in all of life Christ is the supreme authority and guide for men and women, so that no earthly submission- domestic, religious, or civil - ever implies a mandate to follow a human authority into sin;
in both men and women a heartfelt sense of call to ministry should never be used to set aside Biblical criteria for particular ministries. Rather, Biblical teaching should remain the authority for testing our subjective discernment of God`s will.

The authors are convinced that a denial or neglect of these principles will lead to increasingly destructive consequences in the families, the churches and the culture at large.
Because of the great meaningfulness of these texts and its conclusions, every church man, Christian father and mother and theologian should have this book in his book shelf. Its implications are tremendous.
The book is not easy to read. You have to use a lot of brainwork, apparently notso much to follow the conclusions of the authors but to follow the laborious and pedestrian theories of others which they also disprove. The whole book is a complete workout of the theme that needs no amendment. A fine and necessary work.

5-0 out of 5 stars Brilliant Exegesis
This book is wonderfully well written and sets the foundation of the church in solid ground.So many world doctrines have crept into the church.Piper and Grudem show brilliantly how worldly values slowly wear away our lives by the influence of the devils attacks through society.This book shows such decisive insight into the Scriptures and really shows that the purpose of a man is to follow Christ and the woman is to support Christ in leading the man; nothing wrong with being in a supportive position and it is our need for control that hinders Christ showing His miracles today.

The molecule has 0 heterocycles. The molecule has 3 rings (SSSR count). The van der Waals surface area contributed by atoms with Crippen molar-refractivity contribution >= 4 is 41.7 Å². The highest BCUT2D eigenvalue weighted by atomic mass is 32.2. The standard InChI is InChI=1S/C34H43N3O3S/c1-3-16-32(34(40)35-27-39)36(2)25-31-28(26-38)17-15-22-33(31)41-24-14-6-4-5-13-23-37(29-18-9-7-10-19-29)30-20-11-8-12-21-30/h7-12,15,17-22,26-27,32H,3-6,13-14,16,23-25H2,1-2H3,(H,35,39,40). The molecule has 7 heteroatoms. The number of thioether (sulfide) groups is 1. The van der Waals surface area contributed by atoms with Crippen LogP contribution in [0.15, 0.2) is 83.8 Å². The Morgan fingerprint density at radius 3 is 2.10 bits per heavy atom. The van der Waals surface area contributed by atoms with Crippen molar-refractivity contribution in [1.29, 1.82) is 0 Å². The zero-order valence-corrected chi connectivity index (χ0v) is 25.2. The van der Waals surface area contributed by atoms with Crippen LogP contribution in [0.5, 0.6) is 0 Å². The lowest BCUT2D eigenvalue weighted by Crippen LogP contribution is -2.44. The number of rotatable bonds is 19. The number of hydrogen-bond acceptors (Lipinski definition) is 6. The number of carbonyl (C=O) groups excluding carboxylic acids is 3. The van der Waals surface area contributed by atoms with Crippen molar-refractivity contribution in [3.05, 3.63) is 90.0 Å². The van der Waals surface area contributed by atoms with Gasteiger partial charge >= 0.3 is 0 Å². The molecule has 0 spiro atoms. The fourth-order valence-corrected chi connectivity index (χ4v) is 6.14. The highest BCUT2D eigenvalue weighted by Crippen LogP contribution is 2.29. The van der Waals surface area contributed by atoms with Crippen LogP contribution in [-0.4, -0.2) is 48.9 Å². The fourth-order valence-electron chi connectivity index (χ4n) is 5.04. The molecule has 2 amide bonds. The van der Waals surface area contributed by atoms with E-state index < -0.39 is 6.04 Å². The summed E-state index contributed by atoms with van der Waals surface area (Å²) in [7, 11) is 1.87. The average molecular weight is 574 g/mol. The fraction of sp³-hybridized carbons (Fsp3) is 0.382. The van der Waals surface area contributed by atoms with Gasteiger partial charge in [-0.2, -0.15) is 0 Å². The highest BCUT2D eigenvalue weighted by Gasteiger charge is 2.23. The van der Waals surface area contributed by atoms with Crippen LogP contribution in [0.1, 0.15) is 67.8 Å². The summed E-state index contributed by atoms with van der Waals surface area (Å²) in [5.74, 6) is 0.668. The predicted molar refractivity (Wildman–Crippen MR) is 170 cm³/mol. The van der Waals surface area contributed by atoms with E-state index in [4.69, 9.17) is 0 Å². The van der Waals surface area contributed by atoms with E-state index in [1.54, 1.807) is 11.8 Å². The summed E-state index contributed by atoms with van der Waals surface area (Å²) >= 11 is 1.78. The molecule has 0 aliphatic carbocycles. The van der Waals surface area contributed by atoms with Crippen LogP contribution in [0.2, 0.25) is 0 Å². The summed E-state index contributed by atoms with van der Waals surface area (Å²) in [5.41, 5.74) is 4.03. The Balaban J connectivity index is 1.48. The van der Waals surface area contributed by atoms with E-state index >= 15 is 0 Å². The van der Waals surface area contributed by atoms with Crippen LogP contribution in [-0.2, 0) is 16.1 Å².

This is a big book but every page is full of true insight and proof by clear teaching.Evangelical feminism is a huge problem but that word can be deceptive.Each member of Christ has a purpose and role, we are to find that role and jump in and begin to fight.Piper as usual has brought a strong foundation in what is already taught in the Bible but many manipulate for their own corporate mission statement.We should spend less time thinking about what teachings apply to us and obey.

1-0 out of 5 stars Is this as good as it gets?
The editors of the book, Piper and Grudem, must have expected that people would read only a few select chapters instead of the entire book, for how else can one explain the many contradictions within the one volume?

The singularly most astonishing contradiction is the treatment of the word `ezer ("help") by three different writers: Ortlund writes that a helping role entails subjection and that the woman's role is analogous to that of God's help. Grudem, on the other hand, writes that the word help does not imply anything about rank or authority and the woman's role should not be read as an analogy of God's help; instead the woman should be compared to the "helpful animals," which incidentally reduces her to a link between animals and humans, similarly to the nineteenth century evolutionary biology. Frame cannot decide which one to choose, for although he writes that the woman's submission images God who is not too proud to be our "helper," he writes also that the word "helper" does not signify subordination for God does not submit. (I e-mailed CBMW about this contradiction, asking for a reasonable explanation, but did not hear back from them - which of course should not surprise anyone.)

The confusion continues with Knight's opinion that the first woman failed to ask the man what God had said about the tree of the knowledge of good and evil, which led to the ruination of the man. Grudem disagrees, for he writes that Peter (1 Pet 3) did not write to the husbands in order for them to tell their wives what God has said, for God expects women themselves to consider his words. Why would it have been any different with Eve?